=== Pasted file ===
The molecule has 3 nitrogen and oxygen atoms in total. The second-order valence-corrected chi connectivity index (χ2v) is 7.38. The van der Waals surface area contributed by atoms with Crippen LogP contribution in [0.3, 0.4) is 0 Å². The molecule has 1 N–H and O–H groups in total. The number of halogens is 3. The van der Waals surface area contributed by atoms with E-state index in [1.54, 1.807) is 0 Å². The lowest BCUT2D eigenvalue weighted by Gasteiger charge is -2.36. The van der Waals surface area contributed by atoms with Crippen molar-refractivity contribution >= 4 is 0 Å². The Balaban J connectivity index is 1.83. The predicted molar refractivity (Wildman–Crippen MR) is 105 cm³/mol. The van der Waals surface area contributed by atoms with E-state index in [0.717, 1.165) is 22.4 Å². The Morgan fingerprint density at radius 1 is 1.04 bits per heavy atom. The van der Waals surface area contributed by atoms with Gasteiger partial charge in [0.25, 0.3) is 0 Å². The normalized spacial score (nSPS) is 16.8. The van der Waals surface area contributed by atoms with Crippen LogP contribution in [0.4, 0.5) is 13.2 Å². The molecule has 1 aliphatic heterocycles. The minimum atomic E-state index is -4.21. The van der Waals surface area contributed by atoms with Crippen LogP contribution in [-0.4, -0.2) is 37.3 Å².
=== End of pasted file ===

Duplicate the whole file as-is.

The molecule has 3 nitrogen and oxygen atoms in total. The second-order valence-corrected chi connectivity index (χ2v) is 7.38. The van der Waals surface area contributed by atoms with Crippen LogP contribution in [0.3, 0.4) is 0 Å². The molecule has 1 N–H and O–H groups in total. The number of halogens is 3. The van der Waals surface area contributed by atoms with E-state index in [1.54, 1.807) is 0 Å². The lowest BCUT2D eigenvalue weighted by Gasteiger charge is -2.36. The van der Waals surface area contributed by atoms with Crippen molar-refractivity contribution >= 4 is 0 Å². The Balaban J connectivity index is 1.83. The predicted molar refractivity (Wildman–Crippen MR) is 105 cm³/mol. The van der Waals surface area contributed by atoms with E-state index in [0.717, 1.165) is 22.4 Å². The Morgan fingerprint density at radius 1 is 1.04 bits per heavy atom. The van der Waals surface area contributed by atoms with Gasteiger partial charge in [0.25, 0.3) is 0 Å². The normalized spacial score (nSPS) is 16.8. The van der Waals surface area contributed by atoms with Crippen LogP contribution in [0.4, 0.5) is 13.2 Å². The molecule has 1 aliphatic heterocycles. The minimum atomic E-state index is -4.21. The van der Waals surface area contributed by atoms with Crippen LogP contribution in [-0.4, -0.2) is 37.3 Å².